Thursday, March 17, 2005

What Should I Teach?

I'm in a quandary.

One of the courses I teach is called "pre-calculus". In accordance with California's mathematics framework, our district has combined the trigonometry standards and the few math analysis standards into the one pre-calculus course. So far, no trouble.

Let me stop here and explain how much I like California's math standards. Like 'em, like 'em, like 'em! Like 'em so much I want to be them for Halloween! (Don't remember where I heard that before, but now that I've used it, I should probably promise never to say that again.) They're not perfect--in fact, they might be somewhat too stringent in pushing Algebra I down to 8th grade--but it's good we have them. They're not fuzzy, either. They state in certain terms exactly what students are supposed to know and be able to do at each pre-8 grade and in each named course after that.

I follow the standards religiously. If the standard says my students are supposed to know something, I teach it. If the standard doesn't say they're supposed to know it, but I think it's something they should know, I wait until the end of the school year and if I've covered all the standards and there's still time left over, then comes the good stuff. I have the standards cross-referenced with the sections of the textbook that address them. I'm way too into this!

The problem arises when the calculus teacher expects that students will know something that I didn't cover. "They've got to know this!" he says. "Then you teach it to them. I've got to cover these standards here." "But they don't need to know that for calculus!" "Perhaps not, but they do need to know it for my course." We're very friendly when we have these discussions, but I see his frustration. There are pre-calc topics he doesn't cover that I do--topics that are in the standards--but he covers topics I don't so that when the students get into his AP Calculus class, he can move that course along a bit quicker.

Some of the math teachers at my school have what I consider to be peculiar beliefs. They think we should cover a little bit of geometry at the end of Algebra I so that the geometry classes go faster. Why do we want geometry classes to go faster? So we can cover some Algebra II at the end of the geometry courses. Why do that? Well, you get the idea.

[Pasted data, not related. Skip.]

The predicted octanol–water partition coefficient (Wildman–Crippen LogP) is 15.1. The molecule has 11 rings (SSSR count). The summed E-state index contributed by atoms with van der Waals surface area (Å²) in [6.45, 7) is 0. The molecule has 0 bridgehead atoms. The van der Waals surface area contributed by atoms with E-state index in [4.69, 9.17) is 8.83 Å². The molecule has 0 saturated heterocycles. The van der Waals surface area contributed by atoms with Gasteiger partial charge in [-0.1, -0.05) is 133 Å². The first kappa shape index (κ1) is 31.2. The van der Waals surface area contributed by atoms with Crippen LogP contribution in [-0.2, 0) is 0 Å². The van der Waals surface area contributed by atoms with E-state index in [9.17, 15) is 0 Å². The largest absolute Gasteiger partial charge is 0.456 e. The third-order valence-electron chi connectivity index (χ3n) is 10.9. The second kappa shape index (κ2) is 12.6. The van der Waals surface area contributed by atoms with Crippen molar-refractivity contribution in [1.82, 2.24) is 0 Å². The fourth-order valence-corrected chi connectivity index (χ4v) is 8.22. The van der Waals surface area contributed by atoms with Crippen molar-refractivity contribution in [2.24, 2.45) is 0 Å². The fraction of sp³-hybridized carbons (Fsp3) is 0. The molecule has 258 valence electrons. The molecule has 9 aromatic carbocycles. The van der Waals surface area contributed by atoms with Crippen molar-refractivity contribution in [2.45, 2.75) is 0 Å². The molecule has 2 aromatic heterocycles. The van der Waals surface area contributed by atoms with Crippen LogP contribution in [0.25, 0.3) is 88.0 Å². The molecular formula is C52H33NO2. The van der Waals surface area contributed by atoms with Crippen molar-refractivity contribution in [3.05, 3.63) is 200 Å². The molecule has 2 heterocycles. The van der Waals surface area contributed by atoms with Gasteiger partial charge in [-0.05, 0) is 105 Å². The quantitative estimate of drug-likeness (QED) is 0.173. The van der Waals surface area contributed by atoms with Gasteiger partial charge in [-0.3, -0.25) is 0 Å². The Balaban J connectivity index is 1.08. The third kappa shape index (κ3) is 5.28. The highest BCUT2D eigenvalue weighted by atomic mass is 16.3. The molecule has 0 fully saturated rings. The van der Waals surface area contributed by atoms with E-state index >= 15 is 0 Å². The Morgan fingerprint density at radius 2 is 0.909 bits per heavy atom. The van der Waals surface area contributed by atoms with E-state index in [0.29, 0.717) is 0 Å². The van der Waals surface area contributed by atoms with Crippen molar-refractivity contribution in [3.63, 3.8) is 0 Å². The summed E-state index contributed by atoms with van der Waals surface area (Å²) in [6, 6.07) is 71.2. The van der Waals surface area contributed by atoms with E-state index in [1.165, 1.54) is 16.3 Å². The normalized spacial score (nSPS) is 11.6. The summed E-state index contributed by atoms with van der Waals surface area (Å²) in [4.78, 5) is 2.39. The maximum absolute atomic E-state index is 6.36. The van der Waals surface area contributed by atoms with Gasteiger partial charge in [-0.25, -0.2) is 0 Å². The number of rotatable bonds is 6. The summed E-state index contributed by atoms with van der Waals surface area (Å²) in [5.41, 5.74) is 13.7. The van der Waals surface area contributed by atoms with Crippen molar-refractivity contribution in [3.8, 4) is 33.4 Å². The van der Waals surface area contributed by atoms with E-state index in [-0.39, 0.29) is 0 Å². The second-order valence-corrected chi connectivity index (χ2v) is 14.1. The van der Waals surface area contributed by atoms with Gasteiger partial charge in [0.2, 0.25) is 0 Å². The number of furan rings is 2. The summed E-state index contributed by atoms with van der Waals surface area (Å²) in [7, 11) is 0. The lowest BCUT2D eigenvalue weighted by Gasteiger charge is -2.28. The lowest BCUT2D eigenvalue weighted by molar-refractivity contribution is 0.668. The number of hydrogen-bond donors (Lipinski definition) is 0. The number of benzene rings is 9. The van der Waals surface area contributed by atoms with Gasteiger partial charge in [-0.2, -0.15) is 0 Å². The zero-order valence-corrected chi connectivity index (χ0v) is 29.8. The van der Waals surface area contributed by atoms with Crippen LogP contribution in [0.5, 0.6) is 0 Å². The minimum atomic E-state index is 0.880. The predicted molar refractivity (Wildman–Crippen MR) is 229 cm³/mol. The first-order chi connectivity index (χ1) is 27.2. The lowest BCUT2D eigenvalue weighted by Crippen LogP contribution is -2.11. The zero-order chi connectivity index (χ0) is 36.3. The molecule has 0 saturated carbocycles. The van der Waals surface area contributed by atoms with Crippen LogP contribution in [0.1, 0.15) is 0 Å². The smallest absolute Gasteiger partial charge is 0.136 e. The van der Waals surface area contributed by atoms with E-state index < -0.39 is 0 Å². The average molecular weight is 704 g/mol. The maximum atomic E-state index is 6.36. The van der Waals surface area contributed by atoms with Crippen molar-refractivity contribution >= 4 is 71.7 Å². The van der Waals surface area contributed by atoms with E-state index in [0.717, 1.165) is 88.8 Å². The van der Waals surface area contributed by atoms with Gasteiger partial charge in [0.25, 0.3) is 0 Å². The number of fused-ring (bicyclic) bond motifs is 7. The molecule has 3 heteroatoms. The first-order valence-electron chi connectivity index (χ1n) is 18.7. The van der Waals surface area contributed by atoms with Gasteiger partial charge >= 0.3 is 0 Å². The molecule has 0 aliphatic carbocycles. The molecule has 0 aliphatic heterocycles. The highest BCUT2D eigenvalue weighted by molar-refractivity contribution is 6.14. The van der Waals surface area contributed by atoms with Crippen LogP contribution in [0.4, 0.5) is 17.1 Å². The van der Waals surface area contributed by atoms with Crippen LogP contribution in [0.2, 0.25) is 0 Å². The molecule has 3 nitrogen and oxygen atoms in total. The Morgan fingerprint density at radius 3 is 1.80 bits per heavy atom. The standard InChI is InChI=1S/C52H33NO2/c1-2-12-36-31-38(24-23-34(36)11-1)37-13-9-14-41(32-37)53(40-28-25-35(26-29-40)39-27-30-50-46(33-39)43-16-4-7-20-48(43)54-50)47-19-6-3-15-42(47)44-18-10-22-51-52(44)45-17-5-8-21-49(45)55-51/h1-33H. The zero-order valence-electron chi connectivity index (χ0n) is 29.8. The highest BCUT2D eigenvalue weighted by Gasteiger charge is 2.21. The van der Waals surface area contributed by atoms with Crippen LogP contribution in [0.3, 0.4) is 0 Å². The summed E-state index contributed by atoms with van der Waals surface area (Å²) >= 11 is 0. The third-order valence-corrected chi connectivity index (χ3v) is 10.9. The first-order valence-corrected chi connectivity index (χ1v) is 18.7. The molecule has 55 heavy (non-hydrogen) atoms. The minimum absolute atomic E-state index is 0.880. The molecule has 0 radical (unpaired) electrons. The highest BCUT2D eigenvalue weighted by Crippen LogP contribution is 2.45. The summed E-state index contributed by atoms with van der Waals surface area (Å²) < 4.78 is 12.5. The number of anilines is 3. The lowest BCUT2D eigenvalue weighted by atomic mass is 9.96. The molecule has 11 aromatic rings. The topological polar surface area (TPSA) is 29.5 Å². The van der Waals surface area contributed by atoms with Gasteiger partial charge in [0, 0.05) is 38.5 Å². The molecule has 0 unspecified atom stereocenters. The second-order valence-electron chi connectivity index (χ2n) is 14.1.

There is one advantage I can see to that plan. When standardized testing comes around in April, our students will have covered more of the standards in each course than would students who started learning the material in September as opposed to late in the last school year. Still, some course somewhere would have to be compressed, and the standards are pretty stringent the way they are now. Which course should be compressed? Why, whatever one is below the one I'm teaching, of course!

So, what should I do? Should I teach to the standards--the standards that the students will be tested on in April? Or should I teach what the calculus teacher "needs" to have taught? Would I be depriving the students who won't go onto calculus by cutting out material they're supposed to learn and covering material needed for calculus? Am I short-changing my students who will go on to calculus?

4 comments:

Margaret said...

Hi Mr. Miller!
I think you should teach according to the state standards, and if you have extra time at the end of the year, then teach some extra material. It is not necessary to cram in more information as if there was a tight schedule on the calender. If a student in calculus is having a hard time with the material, he or she can get the help by privately asking the teacher for a better explanation, or going to afterschool tutoring. I also want to point out a fact that is true among many of us students: we usually don't remember half of what we learn for the next school year if we spend a short time on each section. So it is much better to be thorough with what you're teaching, than to speed up and leave many students in the dust.

Darren said...

If anyone should ever wonder why I love teaching the kids I do, one need only look at the wisdom contained in the preceeding comment.

I've always agreed with the sentiment contained in the last sentence. :-)

mrsizer said...

For better or for worse, your school and your students have a lot riding on those test scores (at least in Colorado there's a lot riding on them).

Since you're lucky enough to have good standards - teach to them. If you hated them and thought they were testing the "wrong" things, I'd have a different opinion.

Darren said...

Mrsizer: Do you really think it's appropriate for me, a public employee, to decide what I should and shouldn't teach? I've had this discussion many times--is the teacher a little monarch within the confines of the classroom; the sole arbiter of good and bad, right and wrong; or is the teacher an employee who's paid to do what the school district and state dictates?

If there's gray area there, how can we describe it?